The pull-up is my all time favorite exercise. It’s simple, effective and can be varied in an endless amount of ways. Pull-ups work the entire upper body, particularly the lats and other back muscles.
The standard pull-up is performed while hanging from an overhead bar with your hands a bit wider than your shoulders and your palms facing away from you. Keeping your whole body tight, begin to pull yourself upward. When your chin passes the bar, you’ve completed one repetition.
The chin-up is the most common pull-up variation; it’s the same as a pull-up except your palms are facing towards you. Changing the grip from overhand to underhand places more emphasis on the biceps. Most people find this variation less difficult, especially when starting out.
Wide Grip vs. Close Grip
Feel free to vary the width of your grip with chin-ups and pull-ups. Wider grips will generally be a bit harder as they place more emphasis on the lats; a closer grip puts more emphasis on the arms, chest and shoulders.
Neutral Grip & Commando Pull-ups
You can also do a pull-up with your palms facing towards each other. This is typically done on two bars that are parallel to each other (commonly referred to as a neutral grip). There is also a variation where you do a neutral grip pull-up on one bar with your hands staggered, alternating which side of the bar your head passes on the way up. This is often called a commando pull-up.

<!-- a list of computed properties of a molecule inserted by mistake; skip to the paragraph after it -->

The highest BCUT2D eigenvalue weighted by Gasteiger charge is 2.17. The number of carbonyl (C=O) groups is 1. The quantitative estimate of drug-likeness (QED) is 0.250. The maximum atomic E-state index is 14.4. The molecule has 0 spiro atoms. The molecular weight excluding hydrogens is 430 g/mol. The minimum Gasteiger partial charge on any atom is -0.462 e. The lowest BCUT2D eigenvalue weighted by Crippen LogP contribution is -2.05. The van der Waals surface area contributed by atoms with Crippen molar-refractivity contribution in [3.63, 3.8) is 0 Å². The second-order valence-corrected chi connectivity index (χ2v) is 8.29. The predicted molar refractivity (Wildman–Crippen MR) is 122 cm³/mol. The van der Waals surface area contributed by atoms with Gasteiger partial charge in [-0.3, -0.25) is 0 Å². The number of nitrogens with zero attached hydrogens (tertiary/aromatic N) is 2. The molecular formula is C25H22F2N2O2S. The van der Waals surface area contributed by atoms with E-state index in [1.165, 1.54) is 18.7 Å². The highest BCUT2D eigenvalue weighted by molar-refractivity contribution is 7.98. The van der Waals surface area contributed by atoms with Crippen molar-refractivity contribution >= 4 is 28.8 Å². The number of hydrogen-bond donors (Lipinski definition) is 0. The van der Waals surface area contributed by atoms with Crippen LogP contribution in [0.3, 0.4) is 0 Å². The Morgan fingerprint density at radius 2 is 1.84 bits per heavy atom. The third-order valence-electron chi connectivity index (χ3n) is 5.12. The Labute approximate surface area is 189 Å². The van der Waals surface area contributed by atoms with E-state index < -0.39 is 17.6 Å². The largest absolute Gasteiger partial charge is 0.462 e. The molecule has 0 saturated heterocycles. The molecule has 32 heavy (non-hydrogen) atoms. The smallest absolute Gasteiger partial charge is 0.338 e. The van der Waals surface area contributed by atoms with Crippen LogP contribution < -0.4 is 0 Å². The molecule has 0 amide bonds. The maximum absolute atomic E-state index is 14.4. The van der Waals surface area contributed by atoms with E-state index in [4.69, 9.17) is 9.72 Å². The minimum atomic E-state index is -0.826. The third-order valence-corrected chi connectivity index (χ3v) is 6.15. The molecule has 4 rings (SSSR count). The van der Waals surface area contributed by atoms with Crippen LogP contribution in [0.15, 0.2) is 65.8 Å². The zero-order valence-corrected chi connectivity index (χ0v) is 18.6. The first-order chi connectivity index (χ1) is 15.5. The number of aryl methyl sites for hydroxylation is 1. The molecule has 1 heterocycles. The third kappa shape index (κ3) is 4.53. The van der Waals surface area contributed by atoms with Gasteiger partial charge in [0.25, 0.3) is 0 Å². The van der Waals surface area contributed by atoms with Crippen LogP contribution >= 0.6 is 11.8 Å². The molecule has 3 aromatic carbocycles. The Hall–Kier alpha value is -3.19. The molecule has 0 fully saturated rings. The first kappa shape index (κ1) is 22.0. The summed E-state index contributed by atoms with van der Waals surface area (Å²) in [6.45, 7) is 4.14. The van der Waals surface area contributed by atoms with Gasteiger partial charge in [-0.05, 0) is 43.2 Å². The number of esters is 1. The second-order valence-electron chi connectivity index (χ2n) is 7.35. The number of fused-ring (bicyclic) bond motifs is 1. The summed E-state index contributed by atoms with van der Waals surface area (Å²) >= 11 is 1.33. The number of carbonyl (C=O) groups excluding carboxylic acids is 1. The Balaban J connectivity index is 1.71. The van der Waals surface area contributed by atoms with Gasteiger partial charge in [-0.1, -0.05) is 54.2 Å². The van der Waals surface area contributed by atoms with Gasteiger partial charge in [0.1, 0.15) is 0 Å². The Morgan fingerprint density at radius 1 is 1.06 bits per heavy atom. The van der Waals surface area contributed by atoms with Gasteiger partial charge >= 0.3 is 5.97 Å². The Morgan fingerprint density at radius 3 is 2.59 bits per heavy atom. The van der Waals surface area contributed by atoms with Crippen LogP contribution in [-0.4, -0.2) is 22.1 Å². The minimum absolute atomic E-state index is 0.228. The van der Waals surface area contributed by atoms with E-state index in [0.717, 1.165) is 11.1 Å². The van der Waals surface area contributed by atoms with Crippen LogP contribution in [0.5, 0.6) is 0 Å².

The L-sit pull-up is a fantastic way to increase the demand on your abs, while also increasing the strength and muscle building potential for your entire upper body. Due to the change in leverage, all of your muscles will have to work harder than in a standard pull-up.
An archer pull-up involves using a very wide grip and only bending one elbow as you pull yourself up. The other arm stays straight. The top of the rep looks almost like you are drawing a bow and arrow. The archer pull-up is a great technique to help practice towards the one arm pull-up.
How to Increase Your Reps on Pull-ups